Recently in Washington
On Tuesday, the House passed H.R. 2581, the Verify First Act, by a vote of 238 to 184. The bill protects taxpayer dollars from waste, fraud, and abuse by verifying a person’s eligibility before they can receive financial support to purchase insurance, either through Obamacare’s subsidies or with the American Health Care Act’s monthly tax credits, when they take effect. The House also passed S. 1094, the Department of Veterans Affairs Accountability and Whistleblower Protection Act of 2017, by a vote of 368 to 55. The bill creates a new streamlined and efficient process to remove, demote or suspend any VA employee for poor performance or misconduct with a concrete shortened timeline, while still protecting employees’ due process rights, and would provide them with the right to appeal the action.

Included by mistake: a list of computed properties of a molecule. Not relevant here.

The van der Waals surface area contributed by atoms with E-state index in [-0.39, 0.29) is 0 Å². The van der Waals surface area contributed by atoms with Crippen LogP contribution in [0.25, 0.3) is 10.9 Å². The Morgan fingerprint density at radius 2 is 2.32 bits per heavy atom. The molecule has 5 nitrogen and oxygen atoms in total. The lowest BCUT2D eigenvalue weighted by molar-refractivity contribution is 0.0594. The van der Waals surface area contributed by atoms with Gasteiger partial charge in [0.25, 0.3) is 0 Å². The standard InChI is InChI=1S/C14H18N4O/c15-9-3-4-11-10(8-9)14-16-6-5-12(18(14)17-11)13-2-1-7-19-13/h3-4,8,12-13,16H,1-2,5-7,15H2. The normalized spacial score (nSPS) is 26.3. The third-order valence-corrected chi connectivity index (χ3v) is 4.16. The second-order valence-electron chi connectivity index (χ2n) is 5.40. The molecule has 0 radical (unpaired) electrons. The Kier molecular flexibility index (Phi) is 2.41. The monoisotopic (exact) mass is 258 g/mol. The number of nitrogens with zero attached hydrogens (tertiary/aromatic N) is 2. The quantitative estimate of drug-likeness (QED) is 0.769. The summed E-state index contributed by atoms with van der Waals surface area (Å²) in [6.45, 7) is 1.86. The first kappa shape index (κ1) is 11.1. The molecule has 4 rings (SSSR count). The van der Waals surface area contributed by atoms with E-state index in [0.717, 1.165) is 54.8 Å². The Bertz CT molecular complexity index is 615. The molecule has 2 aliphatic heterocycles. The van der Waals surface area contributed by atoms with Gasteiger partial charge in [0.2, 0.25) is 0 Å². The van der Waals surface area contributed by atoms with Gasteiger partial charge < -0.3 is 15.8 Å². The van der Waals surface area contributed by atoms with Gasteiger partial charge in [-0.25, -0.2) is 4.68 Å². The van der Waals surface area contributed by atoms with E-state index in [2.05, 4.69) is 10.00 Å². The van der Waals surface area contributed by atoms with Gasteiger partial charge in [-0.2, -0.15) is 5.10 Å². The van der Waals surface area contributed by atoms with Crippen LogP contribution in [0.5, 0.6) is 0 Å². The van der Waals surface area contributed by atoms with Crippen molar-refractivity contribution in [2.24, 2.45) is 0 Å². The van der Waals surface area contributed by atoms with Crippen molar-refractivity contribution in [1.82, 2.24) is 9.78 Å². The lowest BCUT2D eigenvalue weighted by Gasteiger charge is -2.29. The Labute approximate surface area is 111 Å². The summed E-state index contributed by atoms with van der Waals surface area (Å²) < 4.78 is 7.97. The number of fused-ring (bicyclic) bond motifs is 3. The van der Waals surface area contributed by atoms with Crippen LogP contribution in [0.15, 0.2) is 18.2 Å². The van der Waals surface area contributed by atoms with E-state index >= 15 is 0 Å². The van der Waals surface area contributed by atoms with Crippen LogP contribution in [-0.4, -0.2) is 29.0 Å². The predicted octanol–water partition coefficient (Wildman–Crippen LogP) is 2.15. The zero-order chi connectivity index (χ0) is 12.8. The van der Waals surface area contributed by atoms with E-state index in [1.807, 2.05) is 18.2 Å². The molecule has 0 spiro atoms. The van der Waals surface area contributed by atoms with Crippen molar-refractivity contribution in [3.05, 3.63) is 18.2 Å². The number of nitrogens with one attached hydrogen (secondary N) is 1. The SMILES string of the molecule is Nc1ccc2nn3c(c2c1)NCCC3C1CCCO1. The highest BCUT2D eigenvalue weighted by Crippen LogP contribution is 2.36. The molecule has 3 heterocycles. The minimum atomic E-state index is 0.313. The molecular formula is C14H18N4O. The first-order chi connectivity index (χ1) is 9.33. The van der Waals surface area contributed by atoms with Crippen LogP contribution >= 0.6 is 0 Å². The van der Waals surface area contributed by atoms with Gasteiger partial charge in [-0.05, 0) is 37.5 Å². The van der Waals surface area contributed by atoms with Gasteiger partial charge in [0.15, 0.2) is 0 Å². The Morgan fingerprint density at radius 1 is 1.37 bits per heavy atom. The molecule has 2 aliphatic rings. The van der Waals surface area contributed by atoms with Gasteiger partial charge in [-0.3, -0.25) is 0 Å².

On Thursday, the House passed H.R. 2372, the VETERAN Act, by voice vote. The bill codifies the Internal Revenue Service’s current practice of providing eligible veterans the choice to get financial support for a private plan in lieu of enrolling in health care provided by the Department of Veterans Affairs. The House also passed H.R. 2579, the Broader Options for Americans Act, by a vote of 267 to 144. The bill expands access to the new tax credit under the House-passed American Health Care Act (AHCA) to COBRA continuation coverage and similarly situated church plans for which an individual pays the entire premium. Finally, the House passed H. Res. 385, a resolution expressing gratitude for the heroic actions of the United States Capitol Police and other first responders in the attack on Members of Congress on June 14, 2017, and expressing hope for a full recovery for the injured, by voice vote.